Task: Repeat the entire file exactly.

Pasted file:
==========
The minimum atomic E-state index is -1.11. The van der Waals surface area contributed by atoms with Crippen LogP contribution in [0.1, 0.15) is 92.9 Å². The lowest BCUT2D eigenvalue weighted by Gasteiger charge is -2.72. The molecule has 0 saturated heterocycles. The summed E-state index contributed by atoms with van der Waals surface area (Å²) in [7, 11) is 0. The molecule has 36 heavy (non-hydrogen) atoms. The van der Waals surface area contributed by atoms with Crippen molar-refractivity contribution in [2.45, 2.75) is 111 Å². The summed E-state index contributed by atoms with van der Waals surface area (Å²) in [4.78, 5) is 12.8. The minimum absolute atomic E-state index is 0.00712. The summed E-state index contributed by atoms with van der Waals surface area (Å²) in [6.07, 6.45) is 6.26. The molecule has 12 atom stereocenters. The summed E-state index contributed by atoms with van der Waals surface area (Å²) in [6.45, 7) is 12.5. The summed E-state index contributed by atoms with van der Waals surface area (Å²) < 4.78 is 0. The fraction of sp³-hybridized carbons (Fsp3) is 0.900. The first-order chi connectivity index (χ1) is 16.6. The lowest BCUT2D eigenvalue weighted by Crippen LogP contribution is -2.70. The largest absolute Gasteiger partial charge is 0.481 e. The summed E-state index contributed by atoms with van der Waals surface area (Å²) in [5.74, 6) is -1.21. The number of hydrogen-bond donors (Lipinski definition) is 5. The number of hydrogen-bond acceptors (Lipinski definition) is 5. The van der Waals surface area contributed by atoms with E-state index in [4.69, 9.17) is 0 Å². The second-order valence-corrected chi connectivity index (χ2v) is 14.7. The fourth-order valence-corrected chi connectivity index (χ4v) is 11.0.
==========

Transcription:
The minimum atomic E-state index is -1.11. The van der Waals surface area contributed by atoms with Crippen LogP contribution in [0.1, 0.15) is 92.9 Å². The lowest BCUT2D eigenvalue weighted by Gasteiger charge is -2.72. The molecule has 0 saturated heterocycles. The summed E-state index contributed by atoms with van der Waals surface area (Å²) in [7, 11) is 0. The molecule has 36 heavy (non-hydrogen) atoms. The van der Waals surface area contributed by atoms with Crippen molar-refractivity contribution in [2.45, 2.75) is 111 Å². The summed E-state index contributed by atoms with van der Waals surface area (Å²) in [4.78, 5) is 12.8. The minimum absolute atomic E-state index is 0.00712. The summed E-state index contributed by atoms with van der Waals surface area (Å²) in [6.07, 6.45) is 6.26. The molecule has 12 atom stereocenters. The summed E-state index contributed by atoms with van der Waals surface area (Å²) in [6.45, 7) is 12.5. The summed E-state index contributed by atoms with van der Waals surface area (Å²) < 4.78 is 0. The fraction of sp³-hybridized carbons (Fsp3) is 0.900. The first-order chi connectivity index (χ1) is 16.6. The lowest BCUT2D eigenvalue weighted by Crippen LogP contribution is -2.70. The largest absolute Gasteiger partial charge is 0.481 e. The summed E-state index contributed by atoms with van der Waals surface area (Å²) in [5.74, 6) is -1.21. The number of hydrogen-bond donors (Lipinski definition) is 5. The number of hydrogen-bond acceptors (Lipinski definition) is 5. The van der Waals surface area contributed by atoms with E-state index in [4.69, 9.17) is 0 Å². The second-order valence-corrected chi connectivity index (χ2v) is 14.7. The fourth-order valence-corrected chi connectivity index (χ4v) is 11.0.